The body charged with conducting the federal government's sweeping review of workplace laws has been given too little time and is ill-equipped to do the job properly, a leading workplace researcher has warned.
Professor John Buchanan, director of the Workplace Research Centre at the University of Sydney, says Australia has developed an international reputation for having an unstable industrial relations environment because of frequent changes to its labour laws.
He has questioned whether the Australian Productivity Commission is properly equipped to conduct another review of workplace laws.
"Labour law expertise is not something they've shown any capacity for in the past,'' Professor Buchanan said.
''There is a role for getting an evidence-based approach to getting an enduring settlement, but expecting a body that is a specialist in microeconomic reform to belt out a report in a shorter time frame than they normally do is not the best way of solving that problem."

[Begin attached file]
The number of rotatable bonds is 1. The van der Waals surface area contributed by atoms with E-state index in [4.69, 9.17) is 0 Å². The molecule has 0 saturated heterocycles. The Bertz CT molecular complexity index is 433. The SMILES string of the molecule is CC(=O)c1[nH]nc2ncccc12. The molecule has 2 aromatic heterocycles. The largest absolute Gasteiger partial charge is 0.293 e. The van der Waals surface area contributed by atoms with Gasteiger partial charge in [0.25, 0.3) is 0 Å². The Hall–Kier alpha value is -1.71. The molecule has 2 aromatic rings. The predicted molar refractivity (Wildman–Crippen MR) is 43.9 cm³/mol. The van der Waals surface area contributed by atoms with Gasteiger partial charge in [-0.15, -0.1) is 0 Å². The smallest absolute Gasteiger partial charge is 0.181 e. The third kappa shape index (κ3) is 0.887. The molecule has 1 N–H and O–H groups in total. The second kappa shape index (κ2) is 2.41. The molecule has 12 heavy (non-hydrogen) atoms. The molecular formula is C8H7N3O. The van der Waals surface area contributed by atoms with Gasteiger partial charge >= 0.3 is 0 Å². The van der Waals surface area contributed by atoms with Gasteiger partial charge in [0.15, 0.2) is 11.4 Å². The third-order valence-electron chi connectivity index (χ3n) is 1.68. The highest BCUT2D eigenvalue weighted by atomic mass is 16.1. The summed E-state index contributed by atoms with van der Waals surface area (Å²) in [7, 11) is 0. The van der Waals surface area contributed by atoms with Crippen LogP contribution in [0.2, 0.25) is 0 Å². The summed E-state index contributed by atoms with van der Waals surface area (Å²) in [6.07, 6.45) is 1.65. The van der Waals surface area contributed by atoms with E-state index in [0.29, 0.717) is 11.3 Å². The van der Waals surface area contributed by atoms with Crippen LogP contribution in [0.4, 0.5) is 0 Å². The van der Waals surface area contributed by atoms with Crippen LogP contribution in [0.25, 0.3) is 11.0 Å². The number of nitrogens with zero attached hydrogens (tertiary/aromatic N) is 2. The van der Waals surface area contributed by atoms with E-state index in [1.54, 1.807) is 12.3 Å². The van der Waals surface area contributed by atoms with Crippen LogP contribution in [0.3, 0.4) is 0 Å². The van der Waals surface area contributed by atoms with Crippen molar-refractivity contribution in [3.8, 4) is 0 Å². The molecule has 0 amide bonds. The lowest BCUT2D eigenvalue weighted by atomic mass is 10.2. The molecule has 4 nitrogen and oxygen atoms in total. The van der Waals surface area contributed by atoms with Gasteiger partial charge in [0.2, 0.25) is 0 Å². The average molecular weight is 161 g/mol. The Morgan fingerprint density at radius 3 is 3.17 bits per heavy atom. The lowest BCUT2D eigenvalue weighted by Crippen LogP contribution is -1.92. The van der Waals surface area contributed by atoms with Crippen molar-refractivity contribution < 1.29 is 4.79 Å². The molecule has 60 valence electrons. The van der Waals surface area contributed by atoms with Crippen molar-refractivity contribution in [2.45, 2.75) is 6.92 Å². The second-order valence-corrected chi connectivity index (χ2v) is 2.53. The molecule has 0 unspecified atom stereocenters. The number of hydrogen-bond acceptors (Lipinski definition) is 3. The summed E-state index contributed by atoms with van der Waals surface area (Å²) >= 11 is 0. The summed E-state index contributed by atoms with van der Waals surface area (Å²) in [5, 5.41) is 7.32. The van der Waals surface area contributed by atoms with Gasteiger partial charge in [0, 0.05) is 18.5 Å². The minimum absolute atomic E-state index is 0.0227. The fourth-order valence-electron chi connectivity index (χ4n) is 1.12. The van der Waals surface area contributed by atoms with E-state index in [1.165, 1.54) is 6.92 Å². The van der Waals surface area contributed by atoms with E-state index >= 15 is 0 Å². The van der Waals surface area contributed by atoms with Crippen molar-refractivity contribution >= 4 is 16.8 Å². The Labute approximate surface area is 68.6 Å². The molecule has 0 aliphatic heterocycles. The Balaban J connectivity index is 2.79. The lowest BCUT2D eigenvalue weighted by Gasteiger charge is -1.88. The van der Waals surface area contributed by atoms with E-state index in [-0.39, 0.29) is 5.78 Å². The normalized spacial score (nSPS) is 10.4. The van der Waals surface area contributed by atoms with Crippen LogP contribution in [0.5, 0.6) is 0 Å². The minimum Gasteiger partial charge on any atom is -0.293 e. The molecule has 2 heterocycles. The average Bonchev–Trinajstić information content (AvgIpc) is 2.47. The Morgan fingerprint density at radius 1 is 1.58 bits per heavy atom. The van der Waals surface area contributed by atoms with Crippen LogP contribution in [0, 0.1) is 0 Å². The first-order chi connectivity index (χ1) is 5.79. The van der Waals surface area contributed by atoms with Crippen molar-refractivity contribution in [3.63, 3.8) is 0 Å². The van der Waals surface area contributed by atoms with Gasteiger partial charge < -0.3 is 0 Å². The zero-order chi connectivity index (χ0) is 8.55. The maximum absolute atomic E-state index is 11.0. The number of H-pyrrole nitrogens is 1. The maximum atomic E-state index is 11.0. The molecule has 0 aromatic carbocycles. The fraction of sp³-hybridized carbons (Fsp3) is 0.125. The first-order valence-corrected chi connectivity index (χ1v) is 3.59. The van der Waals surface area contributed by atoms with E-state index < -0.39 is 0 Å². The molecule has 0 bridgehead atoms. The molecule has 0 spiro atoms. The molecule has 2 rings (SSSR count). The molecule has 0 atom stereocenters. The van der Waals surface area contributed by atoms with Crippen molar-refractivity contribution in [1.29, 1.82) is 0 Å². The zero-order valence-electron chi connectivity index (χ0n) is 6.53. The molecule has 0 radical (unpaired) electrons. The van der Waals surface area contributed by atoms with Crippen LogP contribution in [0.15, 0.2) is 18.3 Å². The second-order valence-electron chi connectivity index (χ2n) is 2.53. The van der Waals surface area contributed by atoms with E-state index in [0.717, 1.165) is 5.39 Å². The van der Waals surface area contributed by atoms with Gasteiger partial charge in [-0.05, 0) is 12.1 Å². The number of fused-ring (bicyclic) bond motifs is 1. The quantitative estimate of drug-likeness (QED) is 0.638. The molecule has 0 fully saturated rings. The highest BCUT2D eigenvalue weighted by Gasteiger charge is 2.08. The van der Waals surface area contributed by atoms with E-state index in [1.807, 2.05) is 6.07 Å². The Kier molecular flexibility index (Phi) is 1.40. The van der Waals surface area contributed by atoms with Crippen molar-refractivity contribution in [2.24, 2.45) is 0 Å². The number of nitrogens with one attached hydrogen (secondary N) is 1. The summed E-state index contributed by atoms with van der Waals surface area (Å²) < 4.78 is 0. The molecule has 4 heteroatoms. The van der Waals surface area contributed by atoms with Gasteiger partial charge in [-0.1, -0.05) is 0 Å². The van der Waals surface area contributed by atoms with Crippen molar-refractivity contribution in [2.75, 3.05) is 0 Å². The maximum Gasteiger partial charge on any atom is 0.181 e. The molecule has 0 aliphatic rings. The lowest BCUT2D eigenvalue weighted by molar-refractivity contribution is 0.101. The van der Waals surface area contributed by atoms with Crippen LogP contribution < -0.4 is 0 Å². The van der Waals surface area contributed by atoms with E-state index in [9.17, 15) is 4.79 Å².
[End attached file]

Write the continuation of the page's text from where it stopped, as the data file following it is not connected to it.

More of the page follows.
The Productivity Commission was given 18 months to review the National Disability Insurance Scheme, but has only 12 months to review workplace laws. "The NDIS was one part of the social security system. But this is a review of the entire regulatory structure which affects every part of the economy,'' Professor Buchanan said.
A spokesman for Employment Minister Eric Abetz said: ''The Productivity Commission is both economically rigorous and socially sensitive. This will be a genuine independent inquiry that will be able to look at all relevant matters, including those relating to working hours and flexibility.''